Defense Date


Document Type


Degree Name

Master of Science



First Advisor

Allison A. Johnson

Second Advisor

Derek C. Prosser

Third Advisor

Bret M. Boyd

Fourth Advisor

Maria Rivera

Fifth Advisor

Alaattin Kaya


Amyotrophic lateral sclerosis (ALS) is a late-onset fatal neurodegenerative disease that causes loss of upper and/or lower motor neurons, and currently has no treatment or cure available. Over 90% of cases occur spontaneously with unknown causes, highlighting the complexity of the disease, and only 10% of cases are linked to heritable genetic mutations. Numerous ALS-linked genes are conserved through evolution, and model organisms may therefore provide opportunities to understand disease pathology at a molecular or cellular level, proving instrumental in identifying therapeutic targets. ALS subtype 8 (ALS8) is caused by an autosomal dominant P56S mutation in the VAPB gene that alters morphology and function of the endoplasmic reticulum (ER), leading to ER stress sensitivity. In a budding yeast (Saccharomyces cerevisiae) model of ALS8 that recapitulates these phenotypes, we identified Rab GTPases and their regulators involved in membrane traffic as a class of genes whose overexpression improved tolerance to ER stress. Yeast possesses 11 Rab genes, and while the majority of these are characterized and have clear homologs in mammals, the function of both YPT10 and YPT11 remain poorly understood. Notably, YPT10 was isolated as a possible suppressor of ALS8 phenotypes in the yeast model.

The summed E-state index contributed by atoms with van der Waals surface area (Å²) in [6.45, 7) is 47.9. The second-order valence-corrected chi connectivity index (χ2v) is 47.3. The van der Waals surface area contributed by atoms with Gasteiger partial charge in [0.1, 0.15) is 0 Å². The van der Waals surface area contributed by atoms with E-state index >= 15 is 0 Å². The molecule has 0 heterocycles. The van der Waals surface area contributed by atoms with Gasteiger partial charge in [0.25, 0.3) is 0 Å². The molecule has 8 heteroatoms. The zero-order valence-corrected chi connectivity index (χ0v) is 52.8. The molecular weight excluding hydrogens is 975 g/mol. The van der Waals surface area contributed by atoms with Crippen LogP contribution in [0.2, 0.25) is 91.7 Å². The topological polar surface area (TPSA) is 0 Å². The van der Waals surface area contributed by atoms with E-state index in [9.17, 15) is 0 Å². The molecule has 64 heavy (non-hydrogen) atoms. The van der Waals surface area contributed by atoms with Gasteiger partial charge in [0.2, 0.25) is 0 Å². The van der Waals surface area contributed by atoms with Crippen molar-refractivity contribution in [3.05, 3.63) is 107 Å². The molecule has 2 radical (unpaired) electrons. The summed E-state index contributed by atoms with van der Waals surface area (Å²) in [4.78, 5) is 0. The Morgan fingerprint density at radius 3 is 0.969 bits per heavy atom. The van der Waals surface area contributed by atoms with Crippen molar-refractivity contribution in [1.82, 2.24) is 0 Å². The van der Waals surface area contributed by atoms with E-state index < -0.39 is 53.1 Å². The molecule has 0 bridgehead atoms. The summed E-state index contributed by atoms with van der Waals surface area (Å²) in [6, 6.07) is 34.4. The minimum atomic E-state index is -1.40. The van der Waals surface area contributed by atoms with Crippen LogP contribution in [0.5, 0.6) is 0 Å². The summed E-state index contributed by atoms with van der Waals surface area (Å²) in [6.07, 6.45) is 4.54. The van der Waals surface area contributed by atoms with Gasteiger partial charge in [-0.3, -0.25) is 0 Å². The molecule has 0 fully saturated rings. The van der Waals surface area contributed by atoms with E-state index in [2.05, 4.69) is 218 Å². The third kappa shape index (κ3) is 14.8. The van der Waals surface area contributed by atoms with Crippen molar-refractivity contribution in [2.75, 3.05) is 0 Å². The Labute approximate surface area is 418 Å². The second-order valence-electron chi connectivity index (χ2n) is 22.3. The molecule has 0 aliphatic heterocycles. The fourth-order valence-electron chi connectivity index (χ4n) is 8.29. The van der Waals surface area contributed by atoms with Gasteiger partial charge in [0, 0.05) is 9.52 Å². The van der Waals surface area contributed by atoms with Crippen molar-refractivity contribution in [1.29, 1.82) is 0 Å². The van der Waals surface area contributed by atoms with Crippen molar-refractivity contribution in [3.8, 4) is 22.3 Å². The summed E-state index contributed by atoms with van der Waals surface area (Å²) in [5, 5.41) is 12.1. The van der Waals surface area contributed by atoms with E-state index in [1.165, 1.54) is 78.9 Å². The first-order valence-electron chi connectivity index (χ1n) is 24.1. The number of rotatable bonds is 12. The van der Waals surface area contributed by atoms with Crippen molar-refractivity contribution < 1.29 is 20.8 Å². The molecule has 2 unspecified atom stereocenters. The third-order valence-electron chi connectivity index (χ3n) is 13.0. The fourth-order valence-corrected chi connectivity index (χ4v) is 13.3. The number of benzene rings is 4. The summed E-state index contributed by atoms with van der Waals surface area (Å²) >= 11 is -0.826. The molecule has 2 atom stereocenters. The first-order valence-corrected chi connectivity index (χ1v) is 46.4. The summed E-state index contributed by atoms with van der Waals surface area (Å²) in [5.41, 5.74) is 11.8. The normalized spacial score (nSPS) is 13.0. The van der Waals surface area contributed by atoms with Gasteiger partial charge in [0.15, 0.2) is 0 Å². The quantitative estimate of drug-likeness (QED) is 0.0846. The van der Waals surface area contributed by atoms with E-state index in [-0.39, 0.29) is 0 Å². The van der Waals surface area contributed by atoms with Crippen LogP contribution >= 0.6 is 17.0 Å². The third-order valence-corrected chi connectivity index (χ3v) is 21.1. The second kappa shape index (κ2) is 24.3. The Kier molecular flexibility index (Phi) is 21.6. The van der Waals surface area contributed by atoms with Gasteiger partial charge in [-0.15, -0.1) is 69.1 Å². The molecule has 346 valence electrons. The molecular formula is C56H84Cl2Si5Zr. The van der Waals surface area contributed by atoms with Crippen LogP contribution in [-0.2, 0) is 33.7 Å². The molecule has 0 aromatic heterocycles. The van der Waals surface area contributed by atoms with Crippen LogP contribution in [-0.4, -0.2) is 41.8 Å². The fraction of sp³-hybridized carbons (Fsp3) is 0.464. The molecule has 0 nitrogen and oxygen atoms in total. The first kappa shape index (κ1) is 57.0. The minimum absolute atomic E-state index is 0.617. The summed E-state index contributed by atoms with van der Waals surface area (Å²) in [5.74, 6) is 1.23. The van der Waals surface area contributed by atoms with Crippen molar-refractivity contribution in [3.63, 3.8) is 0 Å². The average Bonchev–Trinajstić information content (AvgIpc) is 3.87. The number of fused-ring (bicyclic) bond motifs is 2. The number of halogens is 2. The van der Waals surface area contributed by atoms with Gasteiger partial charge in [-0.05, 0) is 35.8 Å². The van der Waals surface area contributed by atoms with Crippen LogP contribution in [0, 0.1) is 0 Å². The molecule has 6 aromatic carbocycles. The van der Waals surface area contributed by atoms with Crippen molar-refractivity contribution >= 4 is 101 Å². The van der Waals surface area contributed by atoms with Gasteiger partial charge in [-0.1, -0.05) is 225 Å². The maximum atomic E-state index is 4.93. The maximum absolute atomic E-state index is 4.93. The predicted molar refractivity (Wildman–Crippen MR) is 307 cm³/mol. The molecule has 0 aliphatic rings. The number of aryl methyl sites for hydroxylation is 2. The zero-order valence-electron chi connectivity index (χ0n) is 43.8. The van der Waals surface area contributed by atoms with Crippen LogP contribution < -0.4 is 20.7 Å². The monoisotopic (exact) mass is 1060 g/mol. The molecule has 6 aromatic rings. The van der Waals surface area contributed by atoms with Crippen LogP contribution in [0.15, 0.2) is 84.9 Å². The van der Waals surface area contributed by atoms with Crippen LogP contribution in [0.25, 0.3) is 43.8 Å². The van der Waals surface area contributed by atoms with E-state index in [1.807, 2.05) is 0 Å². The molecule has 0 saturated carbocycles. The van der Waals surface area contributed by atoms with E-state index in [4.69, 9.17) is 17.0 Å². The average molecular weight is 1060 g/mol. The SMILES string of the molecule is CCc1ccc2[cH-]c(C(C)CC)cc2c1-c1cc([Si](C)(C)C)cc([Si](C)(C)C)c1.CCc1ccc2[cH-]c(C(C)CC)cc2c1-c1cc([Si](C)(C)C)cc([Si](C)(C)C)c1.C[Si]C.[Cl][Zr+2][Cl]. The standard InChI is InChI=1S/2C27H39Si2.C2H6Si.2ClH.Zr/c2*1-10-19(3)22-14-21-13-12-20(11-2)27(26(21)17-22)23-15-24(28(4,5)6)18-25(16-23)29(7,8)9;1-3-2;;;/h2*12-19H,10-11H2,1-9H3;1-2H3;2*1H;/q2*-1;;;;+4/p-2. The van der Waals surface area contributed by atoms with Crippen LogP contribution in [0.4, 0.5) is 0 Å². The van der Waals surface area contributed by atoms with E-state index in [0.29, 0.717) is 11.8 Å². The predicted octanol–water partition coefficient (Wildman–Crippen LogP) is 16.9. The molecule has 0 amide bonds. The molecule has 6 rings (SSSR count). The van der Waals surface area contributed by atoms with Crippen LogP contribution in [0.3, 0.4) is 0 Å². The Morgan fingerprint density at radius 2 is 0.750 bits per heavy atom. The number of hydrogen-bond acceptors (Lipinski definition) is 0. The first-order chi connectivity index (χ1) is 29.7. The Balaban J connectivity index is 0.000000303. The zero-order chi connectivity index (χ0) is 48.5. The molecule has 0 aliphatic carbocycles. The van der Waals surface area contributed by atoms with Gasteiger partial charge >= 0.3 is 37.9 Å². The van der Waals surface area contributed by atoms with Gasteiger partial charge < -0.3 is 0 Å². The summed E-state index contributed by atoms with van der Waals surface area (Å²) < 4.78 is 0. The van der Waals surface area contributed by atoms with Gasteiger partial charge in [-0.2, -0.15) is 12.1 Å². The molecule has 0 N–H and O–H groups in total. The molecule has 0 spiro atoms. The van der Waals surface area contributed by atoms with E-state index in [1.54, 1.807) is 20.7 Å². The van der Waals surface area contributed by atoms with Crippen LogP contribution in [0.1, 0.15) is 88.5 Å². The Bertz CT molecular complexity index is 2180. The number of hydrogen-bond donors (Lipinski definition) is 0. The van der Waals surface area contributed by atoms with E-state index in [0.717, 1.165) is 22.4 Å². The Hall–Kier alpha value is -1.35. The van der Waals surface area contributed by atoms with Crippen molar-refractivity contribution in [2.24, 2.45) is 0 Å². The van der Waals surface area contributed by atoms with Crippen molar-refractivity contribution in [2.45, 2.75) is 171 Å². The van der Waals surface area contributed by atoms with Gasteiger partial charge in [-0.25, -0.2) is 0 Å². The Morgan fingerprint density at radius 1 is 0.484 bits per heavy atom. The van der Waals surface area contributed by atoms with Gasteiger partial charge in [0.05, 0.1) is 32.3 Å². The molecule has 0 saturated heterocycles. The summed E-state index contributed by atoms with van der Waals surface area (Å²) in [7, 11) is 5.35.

The goal of this study was to obtain genetic information about Ypt10 and Ypt11 function and phylogeny using bioinformatic approaches. By identifying the human homologs of yeast Rabs, we can potentially study their function, and identify targets for ALS treatments. This study narrowed down the potential human homologs for Ypt10 to Homo sapiens Rab20, Rab22a, and Rab31, as well as for Ypt11 to H. sapiens Rab34 and Rab36.


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